The Michael Ryder-Erik Cole trade was the first notable trade of the season
and it had everyone talking. Who wins the deal now, who wins it down the
road? Are the Habs better off with a more natural goal scorer or with the
power forward? More of our writers have weighed in on the big move and
answer these questions and more.
Brian La Rose: First, I’d like to express my appreciation that
we’ve finally seen a relevant trade this season. I’m not just referring to
the Habs either, the trades across the league have been of the minor variety
with the exception of this one; it’s much more fun to debate the relative merits
of a move like this compared to a depth player for late pick swap.
Anyone who has read this site over the years knows I’m a cap guy so of
course, my immediate reaction was intrigue at the prospect of freeing up some
cap space for the next two years. The Habs will have some money to go
after a quality free agent and they’re certainly going to need to acquire one as
Cole had, and I suspect still would have, filled a very important role on this
team. Yes, he was off to a slow start but he had played better recently
and even when he’s not scoring, he can still impact the game in a positive way
with his speed and physical play. For all the qualities that Michael Ryder
brings to the table, the same can’t be said about him.
That said, Ryder’s goal scoring abilities and his overall offensive game have
always been impressive and he hasn’t needed significant minutes to produce.
On a team that is concerned with managing minutes (a great plan, might I add),
this particularly will come in handy. Another good right hand shot, which
is something the Habs have lacked recently, is also nice to have.
Are the Habs better today than they were before the trade? Yes and no.
In terms of raw scoring ability, I believe they have improved but they have
taken a hit in other areas, particularly in physical play. It’s a good
deal for both teams involved with the Habs getting the best potential for
long-term reward with the cap space and the draft pick. For Marc
Bergevin’s first ‘real trade’ (with all due respect to the DeSantis and Tokarski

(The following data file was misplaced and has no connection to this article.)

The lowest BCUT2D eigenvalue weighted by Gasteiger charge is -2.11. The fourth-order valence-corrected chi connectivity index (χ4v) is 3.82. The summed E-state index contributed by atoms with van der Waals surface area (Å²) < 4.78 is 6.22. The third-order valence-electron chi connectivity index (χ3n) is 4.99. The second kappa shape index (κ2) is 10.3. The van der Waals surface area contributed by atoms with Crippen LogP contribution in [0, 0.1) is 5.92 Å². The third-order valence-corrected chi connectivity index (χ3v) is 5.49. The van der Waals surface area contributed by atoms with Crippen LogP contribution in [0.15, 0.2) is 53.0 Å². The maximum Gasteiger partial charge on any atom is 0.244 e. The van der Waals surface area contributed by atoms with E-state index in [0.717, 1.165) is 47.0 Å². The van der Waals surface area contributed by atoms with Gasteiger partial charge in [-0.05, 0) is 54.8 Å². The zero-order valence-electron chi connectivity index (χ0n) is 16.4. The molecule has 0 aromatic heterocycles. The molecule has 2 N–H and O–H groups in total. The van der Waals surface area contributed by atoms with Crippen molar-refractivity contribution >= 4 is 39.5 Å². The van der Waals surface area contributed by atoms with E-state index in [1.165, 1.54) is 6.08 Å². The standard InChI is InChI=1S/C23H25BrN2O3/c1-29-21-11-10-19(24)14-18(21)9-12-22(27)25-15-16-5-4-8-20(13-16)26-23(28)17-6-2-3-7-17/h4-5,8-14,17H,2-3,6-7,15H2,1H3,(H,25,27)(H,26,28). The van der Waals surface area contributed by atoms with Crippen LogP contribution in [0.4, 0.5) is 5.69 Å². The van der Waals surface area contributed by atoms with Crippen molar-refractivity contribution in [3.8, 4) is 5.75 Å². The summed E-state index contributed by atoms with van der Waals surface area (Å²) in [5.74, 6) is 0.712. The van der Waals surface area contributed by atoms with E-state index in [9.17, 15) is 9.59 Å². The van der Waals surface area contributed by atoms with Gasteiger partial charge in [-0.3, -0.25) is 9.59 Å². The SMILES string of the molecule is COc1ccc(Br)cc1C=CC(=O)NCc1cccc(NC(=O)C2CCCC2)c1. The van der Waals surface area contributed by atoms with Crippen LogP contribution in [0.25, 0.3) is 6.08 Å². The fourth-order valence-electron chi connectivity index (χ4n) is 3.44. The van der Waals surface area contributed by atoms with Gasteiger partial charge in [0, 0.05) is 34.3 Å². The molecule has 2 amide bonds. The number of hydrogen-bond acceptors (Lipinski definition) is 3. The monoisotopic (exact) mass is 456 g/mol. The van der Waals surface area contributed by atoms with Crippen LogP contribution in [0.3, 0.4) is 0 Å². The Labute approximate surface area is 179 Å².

acquisitions), he did well here.
Alex Létourneau: Now that the dust has settled on the first big trade of the year, I would lean
towards the term ‘home run’ by Marc Bergevin on this one. He acquired a cheaper
expiring contract on an in-form player who will find the net in the slot when he
has the puck. And a third round pick next year to boot. I thought it was a steal
man for man when the trade initially broke and actually laughed when more
reports came out adding that pick. A resounding win for Bergevin at the moment.
I’m not trying to slight Erik Cole. I think the man is a good hockey player but
it looked like he was settling into a mentality he had when he was an Oiler.
Either he wasn’t happy or he was injured because something was up as he clearly
wasn’t the same power forward we saw last year.
Trading Michael Ryder is little baffling to me and after I finished my laughing
fit, I started to wonder if he was injured, a distraction in the room,
something, anything to trigger this trade. He was described as a great guy on
and off the ice by Dallas Stars management and he looked healthy, albeit a
little uncomfortable with new linemates and a new system against Toronto
Wednesday. So, for the time being, this is a big win for the organization. If Ryder scores
more than six points in the next 17 games, it’ll look even better.
Jonathan Rebelo: Shocked would best describe my reaction to the news
when I simultaneously received five text messages telling me about the trade. At
first I was not happy to see Cole go to bring in Ryder but my mood quickly
changed when I found out Ryder’s contractual status. The fact that Bergevin was able to clear the money owed to Cole off the cap for the next
two years is quite remarkable. The icing on the cake was the 3rd
round pick which provides the Canadiens with six selections in the first 90 picks
if the upcoming NHL Entry Draft.
In terms of the players switching sides I think
Montreal gains something they needed but they lose something quite valuable as
well. Ryder has had a great start to the year and his right handed shot should
help the Canadiens’ middle of the pack powerplay. That said Ryder won’t drive the
net like Cole did, nor will he create a lot of space for his linemates. With
Cole’s departure a lot more will be expected of Max Pacioretty and Rene Bourque
when he eventually returns from a power forward point of view. I believe both
players will have success with their new teams. Cole gets to play with some old
friends and former teammates in Dallas and Ryder returns to where his NHL career
The thing that surprised me most when looking at
both players stats was that Ryder was the superior statistical player, having
more 30 goal season and more importantly averaging almost twice as many points
per playoff game. Now those numbers I am sure have some variables like Cole
missing most of the Hurricanes’ cup run, or Ryder having 27 more playoff games
played but still even on that side of the trade the Canadiens still look like